7 Better Ways to Make Money Off the FAANGs

No matter which acronym you use, FAANGs have a huge impact on the broad market. Here are seven better ways to make money off the mega-cap stocks than playing them directly.

money flying out of laptop
(Image credit: Getty Images)

Five of the largest and best-known companies in the world are the FAANG stocks.

Or the FAAMNGs. Or the FANTAMANs. Whatever the acronym of the day is.

The original "FANGs" – Facebook, Apple, Netflix and Google – was a clever way to refer to four mega-cap tech stocks. But as other companies grew, and some of the original names changed, this alphabet soup evolved. FANGs became the FAANGs, then morphed into other less popular iterations.

The reason these acronyms stick around is because they collectively have a massive impact on the major U.S. stock market indexes thanks to their size. In fact, seven technology or tech-adjacent mega-caps – Apple (AAPL), Microsoft (MSFT), Amazon.com (AMZN), Facebook parent Meta Platforms (FB), Google parent Alphabet (GOOGL), Netflix (NFLX) and Tesla (TSLA) – account for roughly half of the weight of the Nasdaq-100 index and more than a fifth of the S&P 500.

However, for several of these stocks, their prominence has also resulted in rich valuations and share price gains that have outstripped profit growth, making them difficult for value-minded investors to swallow.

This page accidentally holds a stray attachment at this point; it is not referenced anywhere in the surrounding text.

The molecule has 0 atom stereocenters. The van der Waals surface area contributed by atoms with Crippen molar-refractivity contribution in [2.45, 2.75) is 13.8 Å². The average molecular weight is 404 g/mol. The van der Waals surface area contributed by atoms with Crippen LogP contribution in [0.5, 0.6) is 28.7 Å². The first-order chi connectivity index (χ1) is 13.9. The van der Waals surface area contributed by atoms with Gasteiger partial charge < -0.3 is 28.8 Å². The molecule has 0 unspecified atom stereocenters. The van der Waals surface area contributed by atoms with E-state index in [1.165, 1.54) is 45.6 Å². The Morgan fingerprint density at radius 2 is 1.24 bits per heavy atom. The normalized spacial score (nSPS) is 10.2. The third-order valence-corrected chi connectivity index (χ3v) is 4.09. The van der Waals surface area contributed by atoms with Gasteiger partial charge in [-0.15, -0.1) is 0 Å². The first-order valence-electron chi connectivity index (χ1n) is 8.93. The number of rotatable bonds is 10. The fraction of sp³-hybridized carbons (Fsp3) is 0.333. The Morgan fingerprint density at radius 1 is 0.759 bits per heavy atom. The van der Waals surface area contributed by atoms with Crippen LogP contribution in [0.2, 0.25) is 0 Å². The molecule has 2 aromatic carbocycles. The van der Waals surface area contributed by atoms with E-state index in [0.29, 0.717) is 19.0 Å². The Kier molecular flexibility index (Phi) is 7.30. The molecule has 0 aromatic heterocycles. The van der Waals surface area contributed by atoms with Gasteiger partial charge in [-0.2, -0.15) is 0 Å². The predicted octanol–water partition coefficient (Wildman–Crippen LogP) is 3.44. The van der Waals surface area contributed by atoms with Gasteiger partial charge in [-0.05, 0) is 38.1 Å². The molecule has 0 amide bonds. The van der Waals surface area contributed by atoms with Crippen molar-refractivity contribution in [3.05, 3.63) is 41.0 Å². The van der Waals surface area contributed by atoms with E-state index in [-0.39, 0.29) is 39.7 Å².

Fortunately, you can partake in the impressive business models of these mega-cap stocks without necessarily paying an exorbitant share price. The strategy is simple: Buy shares of businesses that provide products or services to these companies and thus benefit peripherally from the group's phenomenal growth. FAANG stocks and other giant tech firms drive outsized revenue and profit gains for their value-added resellers (VARs), software developers, component manufacturers, landlords and dozens of other business partners.

Here are seven better ways to make money off FAANG stocks. The names featured here are riding the coattails of their mega-cap partners to outsized top- and bottom-line growth. Better still, most are valued at cheaper price-to-earnings (P/E) multiples than the FAANGs they partner with, suggesting these names may still have room to run.


Data is as of Nov. 9.

Lisa Springer
Contributing Writer, Kiplinger.com

Lisa currently serves as an equity research analyst for Singular Research covering small-cap healthcare, medical device and broadcast media stocks.